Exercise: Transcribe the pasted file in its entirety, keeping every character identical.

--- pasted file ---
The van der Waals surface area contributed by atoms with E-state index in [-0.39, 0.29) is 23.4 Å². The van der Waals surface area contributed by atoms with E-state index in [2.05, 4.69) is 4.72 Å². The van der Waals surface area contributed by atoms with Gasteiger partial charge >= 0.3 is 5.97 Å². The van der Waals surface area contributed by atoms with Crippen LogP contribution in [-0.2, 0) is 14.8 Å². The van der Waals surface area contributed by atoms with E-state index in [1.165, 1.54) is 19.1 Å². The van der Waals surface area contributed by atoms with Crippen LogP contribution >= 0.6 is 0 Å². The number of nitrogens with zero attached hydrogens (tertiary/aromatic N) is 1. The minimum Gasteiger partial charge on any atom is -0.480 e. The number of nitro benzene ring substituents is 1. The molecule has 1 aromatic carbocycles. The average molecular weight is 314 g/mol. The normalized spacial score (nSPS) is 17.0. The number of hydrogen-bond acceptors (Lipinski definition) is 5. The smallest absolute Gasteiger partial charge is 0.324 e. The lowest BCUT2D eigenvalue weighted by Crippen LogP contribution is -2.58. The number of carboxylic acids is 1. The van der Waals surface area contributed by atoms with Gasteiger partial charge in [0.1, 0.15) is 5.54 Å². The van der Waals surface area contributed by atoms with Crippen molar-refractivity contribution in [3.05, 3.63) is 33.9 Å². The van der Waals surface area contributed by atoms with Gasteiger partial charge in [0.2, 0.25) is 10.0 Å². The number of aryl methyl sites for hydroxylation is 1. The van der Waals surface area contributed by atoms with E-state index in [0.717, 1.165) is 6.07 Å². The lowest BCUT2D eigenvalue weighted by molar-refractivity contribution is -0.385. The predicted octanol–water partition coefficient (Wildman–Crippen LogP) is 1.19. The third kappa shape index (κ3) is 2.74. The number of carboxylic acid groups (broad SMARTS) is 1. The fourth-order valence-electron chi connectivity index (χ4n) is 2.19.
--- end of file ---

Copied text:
The van der Waals surface area contributed by atoms with E-state index in [-0.39, 0.29) is 23.4 Å². The van der Waals surface area contributed by atoms with E-state index in [2.05, 4.69) is 4.72 Å². The van der Waals surface area contributed by atoms with Gasteiger partial charge >= 0.3 is 5.97 Å². The van der Waals surface area contributed by atoms with Crippen LogP contribution in [-0.2, 0) is 14.8 Å². The van der Waals surface area contributed by atoms with E-state index in [1.165, 1.54) is 19.1 Å². The van der Waals surface area contributed by atoms with Crippen LogP contribution >= 0.6 is 0 Å². The number of nitrogens with zero attached hydrogens (tertiary/aromatic N) is 1. The minimum Gasteiger partial charge on any atom is -0.480 e. The number of nitro benzene ring substituents is 1. The molecule has 1 aromatic carbocycles. The average molecular weight is 314 g/mol. The normalized spacial score (nSPS) is 17.0. The number of hydrogen-bond acceptors (Lipinski definition) is 5. The smallest absolute Gasteiger partial charge is 0.324 e. The lowest BCUT2D eigenvalue weighted by Crippen LogP contribution is -2.58. The number of carboxylic acids is 1. The van der Waals surface area contributed by atoms with Gasteiger partial charge in [0.1, 0.15) is 5.54 Å². The van der Waals surface area contributed by atoms with Crippen molar-refractivity contribution in [3.05, 3.63) is 33.9 Å². The van der Waals surface area contributed by atoms with Gasteiger partial charge in [0.2, 0.25) is 10.0 Å². The number of aryl methyl sites for hydroxylation is 1. The van der Waals surface area contributed by atoms with E-state index in [0.717, 1.165) is 6.07 Å². The lowest BCUT2D eigenvalue weighted by molar-refractivity contribution is -0.385. The predicted octanol–water partition coefficient (Wildman–Crippen LogP) is 1.19. The third kappa shape index (κ3) is 2.74. The number of carboxylic acid groups (broad SMARTS) is 1. The fourth-order valence-electron chi connectivity index (χ4n) is 2.19.